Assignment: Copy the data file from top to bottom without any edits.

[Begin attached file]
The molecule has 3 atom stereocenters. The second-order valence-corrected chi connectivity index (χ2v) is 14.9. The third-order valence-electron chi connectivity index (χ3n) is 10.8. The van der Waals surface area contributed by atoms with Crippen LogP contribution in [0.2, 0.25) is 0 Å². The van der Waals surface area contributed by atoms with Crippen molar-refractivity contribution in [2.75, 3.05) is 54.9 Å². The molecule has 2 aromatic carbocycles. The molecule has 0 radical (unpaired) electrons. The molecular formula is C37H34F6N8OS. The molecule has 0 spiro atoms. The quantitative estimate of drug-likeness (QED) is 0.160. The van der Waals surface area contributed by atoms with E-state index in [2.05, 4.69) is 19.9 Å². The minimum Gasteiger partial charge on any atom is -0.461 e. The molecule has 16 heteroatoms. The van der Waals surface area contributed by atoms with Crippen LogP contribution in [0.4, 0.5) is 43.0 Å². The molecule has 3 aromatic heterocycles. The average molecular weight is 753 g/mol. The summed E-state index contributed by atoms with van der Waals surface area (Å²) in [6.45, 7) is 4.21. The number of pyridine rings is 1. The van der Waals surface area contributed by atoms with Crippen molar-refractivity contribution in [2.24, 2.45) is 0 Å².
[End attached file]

The molecule has 3 atom stereocenters. The second-order valence-corrected chi connectivity index (χ2v) is 14.9. The third-order valence-electron chi connectivity index (χ3n) is 10.8. The van der Waals surface area contributed by atoms with Crippen LogP contribution in [0.2, 0.25) is 0 Å². The van der Waals surface area contributed by atoms with Crippen molar-refractivity contribution in [2.75, 3.05) is 54.9 Å². The molecule has 2 aromatic carbocycles. The molecule has 0 radical (unpaired) electrons. The molecular formula is C37H34F6N8OS. The molecule has 0 spiro atoms. The quantitative estimate of drug-likeness (QED) is 0.160. The van der Waals surface area contributed by atoms with E-state index in [2.05, 4.69) is 19.9 Å². The minimum Gasteiger partial charge on any atom is -0.461 e. The molecule has 16 heteroatoms. The van der Waals surface area contributed by atoms with Crippen LogP contribution in [0.4, 0.5) is 43.0 Å². The molecule has 3 aromatic heterocycles. The average molecular weight is 753 g/mol. The summed E-state index contributed by atoms with van der Waals surface area (Å²) in [6.45, 7) is 4.21. The number of pyridine rings is 1. The van der Waals surface area contributed by atoms with Crippen molar-refractivity contribution in [2.24, 2.45) is 0 Å².